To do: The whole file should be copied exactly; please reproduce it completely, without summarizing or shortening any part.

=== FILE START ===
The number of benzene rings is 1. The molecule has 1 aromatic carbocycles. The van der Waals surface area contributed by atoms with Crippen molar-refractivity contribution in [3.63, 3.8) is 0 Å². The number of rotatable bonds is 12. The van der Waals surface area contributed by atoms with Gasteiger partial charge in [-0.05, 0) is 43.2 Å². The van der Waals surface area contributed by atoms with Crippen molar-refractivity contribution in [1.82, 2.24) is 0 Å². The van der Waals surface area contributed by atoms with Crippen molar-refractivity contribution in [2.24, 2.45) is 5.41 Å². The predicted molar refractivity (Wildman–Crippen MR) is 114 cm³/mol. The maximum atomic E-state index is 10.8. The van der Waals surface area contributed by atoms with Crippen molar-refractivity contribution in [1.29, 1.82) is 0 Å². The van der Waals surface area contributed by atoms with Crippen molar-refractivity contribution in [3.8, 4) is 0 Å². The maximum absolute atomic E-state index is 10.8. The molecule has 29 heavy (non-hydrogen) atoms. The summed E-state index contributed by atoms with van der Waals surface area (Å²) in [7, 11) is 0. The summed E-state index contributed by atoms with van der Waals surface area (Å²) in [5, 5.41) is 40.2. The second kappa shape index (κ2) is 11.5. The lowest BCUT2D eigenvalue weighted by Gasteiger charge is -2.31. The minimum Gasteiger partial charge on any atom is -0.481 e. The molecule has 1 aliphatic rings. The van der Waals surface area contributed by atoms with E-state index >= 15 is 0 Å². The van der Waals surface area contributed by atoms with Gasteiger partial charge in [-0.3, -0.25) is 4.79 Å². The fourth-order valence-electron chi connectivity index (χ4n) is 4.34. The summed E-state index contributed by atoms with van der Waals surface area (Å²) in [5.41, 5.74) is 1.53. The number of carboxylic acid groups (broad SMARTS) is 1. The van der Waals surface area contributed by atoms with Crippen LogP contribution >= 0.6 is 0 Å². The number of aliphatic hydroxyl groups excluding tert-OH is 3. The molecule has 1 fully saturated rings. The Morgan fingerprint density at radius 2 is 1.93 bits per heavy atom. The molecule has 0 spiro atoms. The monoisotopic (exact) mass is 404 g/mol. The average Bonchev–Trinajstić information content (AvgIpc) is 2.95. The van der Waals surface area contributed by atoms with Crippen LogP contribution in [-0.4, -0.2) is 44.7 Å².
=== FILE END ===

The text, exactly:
The number of benzene rings is 1. The molecule has 1 aromatic carbocycles. The van der Waals surface area contributed by atoms with Crippen molar-refractivity contribution in [3.63, 3.8) is 0 Å². The number of rotatable bonds is 12. The van der Waals surface area contributed by atoms with Gasteiger partial charge in [-0.05, 0) is 43.2 Å². The van der Waals surface area contributed by atoms with Crippen molar-refractivity contribution in [1.82, 2.24) is 0 Å². The van der Waals surface area contributed by atoms with Crippen molar-refractivity contribution in [2.24, 2.45) is 5.41 Å². The predicted molar refractivity (Wildman–Crippen MR) is 114 cm³/mol. The maximum atomic E-state index is 10.8. The van der Waals surface area contributed by atoms with Crippen molar-refractivity contribution in [1.29, 1.82) is 0 Å². The van der Waals surface area contributed by atoms with Crippen molar-refractivity contribution in [3.8, 4) is 0 Å². The maximum absolute atomic E-state index is 10.8. The molecule has 29 heavy (non-hydrogen) atoms. The summed E-state index contributed by atoms with van der Waals surface area (Å²) in [7, 11) is 0. The summed E-state index contributed by atoms with van der Waals surface area (Å²) in [5, 5.41) is 40.2. The second kappa shape index (κ2) is 11.5. The lowest BCUT2D eigenvalue weighted by Gasteiger charge is -2.31. The minimum Gasteiger partial charge on any atom is -0.481 e. The molecule has 1 aliphatic rings. The van der Waals surface area contributed by atoms with E-state index >= 15 is 0 Å². The van der Waals surface area contributed by atoms with Gasteiger partial charge in [-0.3, -0.25) is 4.79 Å². The fourth-order valence-electron chi connectivity index (χ4n) is 4.34. The summed E-state index contributed by atoms with van der Waals surface area (Å²) in [5.41, 5.74) is 1.53. The number of carboxylic acid groups (broad SMARTS) is 1. The van der Waals surface area contributed by atoms with Crippen LogP contribution >= 0.6 is 0 Å². The number of aliphatic hydroxyl groups excluding tert-OH is 3. The molecule has 1 fully saturated rings. The Morgan fingerprint density at radius 2 is 1.93 bits per heavy atom. The molecule has 0 spiro atoms. The monoisotopic (exact) mass is 404 g/mol. The average Bonchev–Trinajstić information content (AvgIpc) is 2.95. The van der Waals surface area contributed by atoms with Crippen LogP contribution in [-0.4, -0.2) is 44.7 Å².